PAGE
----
Wide-angle view of the cabin John & Charolette Sweet
HCR 4, Box 305
Mustoe, VA 24468
Phone: 540-468-2222
FAX: 540-468-2223
E-mail: jrs@johnrsweet.com

January 2000

Greetings and Joy of the Season!

And Goodbye 20TH Century! (though it doesn’t really end until December 31, 2000).

We had this letter well underway by Christmas but events have conspired to delay it for a month. The primary delaying factor was that John’s mother took a turn for the worse and we have all been on the hop trying to deal with it. As late as October she was able to get along with help with her meals, housekeeping, some personal care and occasional emergency help. But the fall has seen a steeper decline and since November she has needed round-the-clock attention. We are truly blessed with wonderful help. Jeanne Reedy, who is not a nurse but is trained in health care for the elderly, is our rod and our staff who keeps her medications in order and takes charge of some eight other helpers. Mary talks about needing to go to a nursing home, but we have assured her she could not improve the ratio she has now. We have been doing most of the night duty, which throws everything else out of kilter. John had the audacity to complicate things further by catching the flu in early January. It hit hard and has been slow to leave. He is still operating on reduced energy.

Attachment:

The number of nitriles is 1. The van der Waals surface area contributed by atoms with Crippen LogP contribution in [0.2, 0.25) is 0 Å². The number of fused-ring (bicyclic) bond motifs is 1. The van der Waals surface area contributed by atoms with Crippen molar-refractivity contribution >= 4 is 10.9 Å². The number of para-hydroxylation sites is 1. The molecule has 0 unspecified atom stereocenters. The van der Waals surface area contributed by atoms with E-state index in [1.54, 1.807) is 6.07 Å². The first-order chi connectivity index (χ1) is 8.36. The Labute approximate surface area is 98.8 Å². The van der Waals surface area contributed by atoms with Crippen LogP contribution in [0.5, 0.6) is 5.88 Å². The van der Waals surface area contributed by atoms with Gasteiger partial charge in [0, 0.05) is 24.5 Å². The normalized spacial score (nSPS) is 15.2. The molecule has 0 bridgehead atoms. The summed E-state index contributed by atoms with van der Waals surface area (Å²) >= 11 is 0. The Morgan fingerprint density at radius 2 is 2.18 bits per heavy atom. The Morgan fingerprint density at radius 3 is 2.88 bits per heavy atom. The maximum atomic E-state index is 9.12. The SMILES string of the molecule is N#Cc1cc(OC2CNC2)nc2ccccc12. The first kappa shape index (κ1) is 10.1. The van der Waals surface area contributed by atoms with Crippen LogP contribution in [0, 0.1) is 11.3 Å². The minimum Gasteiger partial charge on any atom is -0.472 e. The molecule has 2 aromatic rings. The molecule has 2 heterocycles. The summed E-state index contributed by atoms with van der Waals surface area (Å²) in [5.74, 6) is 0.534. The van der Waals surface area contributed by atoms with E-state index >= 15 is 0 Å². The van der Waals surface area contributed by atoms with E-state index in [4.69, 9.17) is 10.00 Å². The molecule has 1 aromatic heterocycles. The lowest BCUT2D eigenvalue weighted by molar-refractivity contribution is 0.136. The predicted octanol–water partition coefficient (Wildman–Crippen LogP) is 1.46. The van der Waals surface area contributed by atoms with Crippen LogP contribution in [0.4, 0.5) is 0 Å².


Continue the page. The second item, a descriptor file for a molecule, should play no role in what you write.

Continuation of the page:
1999 has been a very stimulating year. The addition of extended family (Kathy and Brad) to our daily lives has been enlightening for both of us. Neither of us have lived with two generations of family in the same town until now. Happily, Char’s long held opinion that grown-up children are a joy remains intact. Both business and family life have benefitted, with Kathy and Brad taking on all the shipping and many other aspects of running the business as well as toting that barge and lifting that bale around house and farm.

And a jolly good thing, too, because things have really been humming around here. Winter was fairly quiescent, mostly spent with the above mentioned apprenticeship program, worrying about whether the leak in the (newly reconstructed) dam was significant (so far it doesn’t seem to be, though it is persistent.) and trips to the Valley gynecologists for Char where she discovered she had to have a hysterectomy. This also occasioned up close and personal contact with Health Insurance and it’s amazing how much time that can consume! It has been another Learning Experience — 1999 has been rich in those. Things began to heat up in the spring, starting with the hysterectomy in May concomitant with starting the dreaded/desired CABIN PROJECT. Speaking of Learning Experiences....